EXCLUSIVE: Gowdy Wonders If Democrats Are ‘Fearful’ Trump Dossier Is ‘A Piece Of Fiction’
Democrats are “fearful” that the Trump dossier is “a piece of fiction,” one that the FBI used to form the basis of its investigation into whether the Trump campaign colluded with the Russian government.
That’s one theory that South Carolina Rep. Trey Gowdy is proposing for why Democrats are pushing back so hard against a GOP effort to get answers about the dossier from the FBI and Justice Department.
In an interview with The Daily Caller, the House Intelligence Committee member addressed claims from his Democratic colleagues and some in the media that he and his fellow Republicans are attempting to discredit the dossier and its author, former British spy Christopher Steele, in order to help Trump.
“I don’t know why anyone — from [California Rep.] Adam Schiff, to Vanity Fair, to Rachel Maddow — would not be curious whether or not the world’s premier law enforcement agency relied upon a dossier in connection with an investigation without vetting it,” Gowdy told TheDC on Friday.
“For the life of me I don’t understand why they are focused on this,” Gowdy says of the Democratic pushback, “unless they are fearful that the bureau did rely on a piece of fiction.”
He was responding to Democrats’ criticism of a GOP-led effort to subpoena Attorney General Jeff Sessions and FBI Director Christopher Wray for information about the dossier. (RELATED: House Intel Chair Threatens Sessions, Wray Over Fusion GPS Dossier Claims)
Committee Republicans issued a subpoena for Sessions and Wray Aug. 24, seeking information about how central the dossier is to the collusion investigation and how it was vetted.
The agencies did not provide documents in response to the subpoena, so the committee extended a deadline until Sept. 14 while also seeking meetings with Sessions and Wray to have them explain why information about the dossier should be withheld from Congress.
Democrats on the committee — Schiff, Connecticut Rep. Jim Himes, and California Rep. Eric Swalwell — have alleged that Republicans are taking a unilateral and unnecessary step to discredit the dossier.
But Gowdy dismisses the Democrats’ complaint, telling TheDC, “I really don’t know what in the hell they’re talking about.”
Gowdy, a former federal prosecutor, says that the FBI and DOJ have ignored “months and months of requests” for information about the dossier. The agencies have largely ignored similar requests made by the Senate Judiciary Committee, which has also focused heavily on the dossier but has yet to issue subpoenas for the FBI and DOJ.
“The investigators on [the Intelligence Committee] have been trying for months to obtain documents about the dossier, but when you get no response, then you go from a polite request, to a firm request to a legal request,” says Gowdy.
“And if they still don’t comply with it, then we’re well within our rights — I’ve done it before — you bring in a witness and say ‘OK, you’re under oath, you need to explain to me why you don’t think you need to share this, what am I missing?'”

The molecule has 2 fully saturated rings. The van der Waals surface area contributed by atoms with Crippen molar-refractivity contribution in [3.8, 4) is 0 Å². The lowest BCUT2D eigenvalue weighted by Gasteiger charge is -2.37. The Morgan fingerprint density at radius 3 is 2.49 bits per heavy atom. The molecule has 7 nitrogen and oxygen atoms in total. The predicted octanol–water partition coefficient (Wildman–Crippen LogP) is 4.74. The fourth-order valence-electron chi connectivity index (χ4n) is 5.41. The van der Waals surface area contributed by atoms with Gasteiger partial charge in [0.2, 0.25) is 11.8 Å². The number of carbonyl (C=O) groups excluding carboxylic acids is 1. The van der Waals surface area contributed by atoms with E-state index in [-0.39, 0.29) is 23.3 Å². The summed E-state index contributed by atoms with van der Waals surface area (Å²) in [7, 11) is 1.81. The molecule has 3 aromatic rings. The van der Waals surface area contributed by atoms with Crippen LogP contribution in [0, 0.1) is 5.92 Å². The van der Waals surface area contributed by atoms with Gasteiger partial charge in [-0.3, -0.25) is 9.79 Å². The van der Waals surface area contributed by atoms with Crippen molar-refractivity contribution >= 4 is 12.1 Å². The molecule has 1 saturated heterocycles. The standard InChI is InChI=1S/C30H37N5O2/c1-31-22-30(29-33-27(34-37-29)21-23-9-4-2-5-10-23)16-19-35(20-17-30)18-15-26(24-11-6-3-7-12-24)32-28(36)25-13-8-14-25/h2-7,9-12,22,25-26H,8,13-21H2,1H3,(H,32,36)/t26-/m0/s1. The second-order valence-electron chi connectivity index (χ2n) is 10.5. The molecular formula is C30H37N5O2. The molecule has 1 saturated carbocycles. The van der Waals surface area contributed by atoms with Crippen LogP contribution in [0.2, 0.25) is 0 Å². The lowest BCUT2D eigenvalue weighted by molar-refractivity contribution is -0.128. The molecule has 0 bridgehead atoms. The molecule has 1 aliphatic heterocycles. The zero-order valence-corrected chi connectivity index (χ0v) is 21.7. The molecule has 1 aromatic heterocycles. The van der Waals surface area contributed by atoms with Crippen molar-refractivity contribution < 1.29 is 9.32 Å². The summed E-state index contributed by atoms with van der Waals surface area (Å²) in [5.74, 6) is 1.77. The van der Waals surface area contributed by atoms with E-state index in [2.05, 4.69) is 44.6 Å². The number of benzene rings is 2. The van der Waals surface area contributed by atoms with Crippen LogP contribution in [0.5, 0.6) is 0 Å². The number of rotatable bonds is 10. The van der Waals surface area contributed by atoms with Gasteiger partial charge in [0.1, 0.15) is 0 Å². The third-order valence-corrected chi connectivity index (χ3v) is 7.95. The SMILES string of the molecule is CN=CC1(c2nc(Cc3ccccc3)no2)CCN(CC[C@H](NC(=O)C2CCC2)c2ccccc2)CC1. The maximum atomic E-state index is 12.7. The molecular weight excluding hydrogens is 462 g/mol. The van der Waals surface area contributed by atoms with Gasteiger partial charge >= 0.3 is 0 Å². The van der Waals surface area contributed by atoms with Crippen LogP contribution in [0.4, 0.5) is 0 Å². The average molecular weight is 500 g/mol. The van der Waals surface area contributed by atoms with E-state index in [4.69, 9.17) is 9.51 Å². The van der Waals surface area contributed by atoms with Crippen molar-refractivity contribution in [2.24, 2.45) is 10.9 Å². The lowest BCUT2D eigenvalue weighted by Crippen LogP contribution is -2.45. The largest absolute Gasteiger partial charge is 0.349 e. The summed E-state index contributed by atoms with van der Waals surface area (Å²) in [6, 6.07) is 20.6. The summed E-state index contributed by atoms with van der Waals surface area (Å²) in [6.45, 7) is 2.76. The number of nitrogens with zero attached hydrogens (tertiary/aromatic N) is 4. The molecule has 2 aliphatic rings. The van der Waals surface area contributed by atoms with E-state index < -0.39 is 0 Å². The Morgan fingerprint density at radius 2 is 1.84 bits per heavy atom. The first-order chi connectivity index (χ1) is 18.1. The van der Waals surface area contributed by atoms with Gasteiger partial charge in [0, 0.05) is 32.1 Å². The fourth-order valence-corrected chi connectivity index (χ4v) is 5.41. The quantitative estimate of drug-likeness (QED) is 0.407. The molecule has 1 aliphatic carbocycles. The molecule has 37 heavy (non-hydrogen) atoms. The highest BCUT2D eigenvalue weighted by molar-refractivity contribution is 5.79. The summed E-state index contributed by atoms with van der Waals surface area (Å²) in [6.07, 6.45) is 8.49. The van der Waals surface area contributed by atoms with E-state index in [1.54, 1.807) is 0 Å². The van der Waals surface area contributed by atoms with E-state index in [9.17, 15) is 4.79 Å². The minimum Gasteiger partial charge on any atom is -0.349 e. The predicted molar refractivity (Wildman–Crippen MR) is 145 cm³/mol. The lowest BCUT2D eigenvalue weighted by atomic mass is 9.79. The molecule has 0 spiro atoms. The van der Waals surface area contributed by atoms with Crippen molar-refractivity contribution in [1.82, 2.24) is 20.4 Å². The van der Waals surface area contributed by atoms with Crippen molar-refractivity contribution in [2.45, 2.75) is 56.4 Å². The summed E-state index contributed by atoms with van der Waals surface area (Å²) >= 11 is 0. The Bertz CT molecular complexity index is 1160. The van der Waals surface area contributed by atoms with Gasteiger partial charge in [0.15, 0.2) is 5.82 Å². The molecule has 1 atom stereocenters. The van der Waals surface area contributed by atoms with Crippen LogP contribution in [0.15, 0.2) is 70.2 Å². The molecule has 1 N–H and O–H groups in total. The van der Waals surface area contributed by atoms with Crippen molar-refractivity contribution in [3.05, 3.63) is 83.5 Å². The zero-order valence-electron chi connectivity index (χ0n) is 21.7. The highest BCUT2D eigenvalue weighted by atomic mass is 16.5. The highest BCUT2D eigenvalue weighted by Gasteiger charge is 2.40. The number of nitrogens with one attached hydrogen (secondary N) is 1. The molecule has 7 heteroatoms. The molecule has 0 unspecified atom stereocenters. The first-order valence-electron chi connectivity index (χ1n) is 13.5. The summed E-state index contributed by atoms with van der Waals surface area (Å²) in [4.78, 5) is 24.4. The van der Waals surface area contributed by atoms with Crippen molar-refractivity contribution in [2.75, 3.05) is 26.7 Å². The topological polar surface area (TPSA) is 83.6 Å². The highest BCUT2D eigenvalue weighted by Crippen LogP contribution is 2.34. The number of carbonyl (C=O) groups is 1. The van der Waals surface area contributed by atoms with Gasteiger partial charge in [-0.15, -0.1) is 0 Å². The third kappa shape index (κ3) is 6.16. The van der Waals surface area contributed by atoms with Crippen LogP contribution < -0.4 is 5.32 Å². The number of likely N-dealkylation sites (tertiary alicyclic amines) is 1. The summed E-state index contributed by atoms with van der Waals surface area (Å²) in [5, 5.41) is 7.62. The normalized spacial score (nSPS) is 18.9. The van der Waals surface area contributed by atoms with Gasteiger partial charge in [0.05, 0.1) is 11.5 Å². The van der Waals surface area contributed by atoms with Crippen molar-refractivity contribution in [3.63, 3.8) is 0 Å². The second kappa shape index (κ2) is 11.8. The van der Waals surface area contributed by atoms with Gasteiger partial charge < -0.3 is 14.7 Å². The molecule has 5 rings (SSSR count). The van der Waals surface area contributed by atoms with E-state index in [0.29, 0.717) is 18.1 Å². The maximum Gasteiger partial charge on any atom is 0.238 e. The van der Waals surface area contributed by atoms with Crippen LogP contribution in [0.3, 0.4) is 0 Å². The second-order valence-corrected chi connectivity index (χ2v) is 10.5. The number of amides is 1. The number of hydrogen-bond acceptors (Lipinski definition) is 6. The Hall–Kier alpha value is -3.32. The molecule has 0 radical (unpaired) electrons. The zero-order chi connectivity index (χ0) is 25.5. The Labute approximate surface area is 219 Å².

Gowdy tells TheDC that he does not need the FBI and DOJ to disclose the most sensitive details of the dossier — the identity of Steele’s sources and intermediaries, or how exactly the information was compiled. But he does want assurances from U.S. officials that the document was vetted. He also wants to know how much investigators have relied on the document for its investigation.
“I don’t need to know how you got the information, just tell me how you either sought to corroborate it, how you vetted it,” says Gowdy, who says he has studied the dossier twice in preparation for some interviews conducted by the committee.
“Did the FBI rely upon it? Did the DOJ rely upon it?” he asks. “If yes, to what extent, and how did you vet the sources and sub-sources in the document?”
“Before you can rely on something, you need to know where it came from and how it was either corroborated or contradicted,” says Gowdy, adding that, “it is relevant to ask whether or not a law enforcement agency relied on this dossier — or any evidence — without vetting it.”
Special Counsel Robert Mueller, a former FBI director, is directing the investigation, which is looking at possible collusion as well as any financial mis-dealings involving current and former Trump advisers.
The dossier, as has by now been widely reported, came into being last June, after Steele, a former MI6 agent based in London, was hired by an opposition research firm called Fusion GPS to investigate Trump’s activities in Russia. Fusion, which was co-founded by former Wall Street Journal reporters, was working at the time for an unidentified ally of Hillary Clinton’s.
Steele would go on to write 17 memos, dated from June 20 to Dec. 13, which lay out a series of salacious and uncorroborated allegations about Trump’s personal activities in Russian. The 35-page document alleges that the Kremlin has blackmailed Trump for years and that members of the Trump campaign were in direct contact with Russian government officials as part of a plot to sway the election.
Trump has denied the allegations.
According to various news reports, Steele first met with FBI agents in Europe last July. Soon after, the bureau opened its investigation into possible collusion.
The dossier was also reportedly cited in the FBI’s application last September for a Foreign Intelligence Surveillance Court warrant on Trump campaign adviser Carter Page. (RELATED: FBI Obtained Surveillance Warrant Against Former Trump Campaign Adviser Carter Page)
Page, an energy consultant who served as a volunteer on the campaign, is accused in the dossier of working as a middleman for the Trump campaign and Kremlin operatives.
But Page, who has never met Trump, vehemently denies the allegation. He refers to Steele’s document as the “dodgy dossier.”